Show biz lore holds that you have to be really smart to play the dumb blond, and that Jayne Mansfield and Judy Holliday actually had Mensa-level I.Qs.
So maybe Media Matters is now lifting tactics from The Girl Can’t Help It instead of Rules for Radicals. But is “playing dumb” really the, er, smartest strategy a well-funded, organization staffed with educated people can come up with?
Conservative media figures have attacked Senate Majority Leader Harry Reid‘s (D-NV) remarks linking slavery to Republican opposition to health care reform legislation, but have routinely attacked progressives and the Obama administration for creating “slavery” and enslaving the public.
In other words, Media Matters is pretending not to know the difference between “slavery: the shameful episode in American history that ended in the 19th century” and “slavery: the metaphor/analogy for involuntary servitude that’s as old as the Bible.”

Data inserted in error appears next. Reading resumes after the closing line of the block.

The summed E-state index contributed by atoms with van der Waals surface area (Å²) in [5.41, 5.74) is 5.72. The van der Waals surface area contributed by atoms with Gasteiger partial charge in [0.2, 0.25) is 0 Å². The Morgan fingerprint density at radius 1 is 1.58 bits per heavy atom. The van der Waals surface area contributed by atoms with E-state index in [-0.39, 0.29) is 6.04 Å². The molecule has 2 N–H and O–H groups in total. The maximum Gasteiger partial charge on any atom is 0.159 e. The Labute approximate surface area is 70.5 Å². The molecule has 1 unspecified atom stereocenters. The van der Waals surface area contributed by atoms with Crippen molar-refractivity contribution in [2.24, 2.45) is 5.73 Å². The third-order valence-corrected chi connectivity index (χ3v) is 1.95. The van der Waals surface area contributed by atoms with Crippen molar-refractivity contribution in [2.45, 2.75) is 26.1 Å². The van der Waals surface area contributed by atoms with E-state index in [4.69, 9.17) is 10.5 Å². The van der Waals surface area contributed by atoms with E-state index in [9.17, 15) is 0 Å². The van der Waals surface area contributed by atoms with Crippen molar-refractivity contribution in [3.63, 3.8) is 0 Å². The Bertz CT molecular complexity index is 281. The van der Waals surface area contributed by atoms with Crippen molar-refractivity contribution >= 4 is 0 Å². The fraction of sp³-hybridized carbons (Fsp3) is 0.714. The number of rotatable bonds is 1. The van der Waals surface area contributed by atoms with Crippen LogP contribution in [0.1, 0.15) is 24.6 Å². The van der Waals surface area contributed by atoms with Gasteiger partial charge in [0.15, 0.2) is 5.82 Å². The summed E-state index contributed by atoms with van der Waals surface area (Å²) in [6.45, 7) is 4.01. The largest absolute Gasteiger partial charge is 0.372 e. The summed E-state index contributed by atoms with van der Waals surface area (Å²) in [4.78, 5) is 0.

Along with Harry Reid, Media Matters is also pretending not to know that it was the Republican Party that battled to end slavery, while Reid’s Democrats fought to retain it.
And it’s pretty rich watching Harry Reid, of all people, play the race card. Earlier this year,
The Chicago Sun-Times reported that Senate Majority Leader Harry Reid (D-Nev.) had spoken with Illinois Gov. Rod Blagojevich (D) â€“ prior to his indictment in December â€“ and recommended that he not appoint Jackson, Rep. Danny Davis (D-Ill.) or Illinois State Senator Emil Jones (D) to fill Barack Obamaâ€™s Senate seat, because Reid apparently did not think either man was electable and feared losing the seat to a Republican.
One loyal Democratic Party supporter saw it this way:
Reid wants to hold that seat in 2010 and does not believe a black Senator will hold it. Based purely on the color of that Senatorâ€™s skin.
Strong stuff. No wonder Media Matters prefers playing dumb — and hopes its readers really are as stupid as they’re just pretending to be.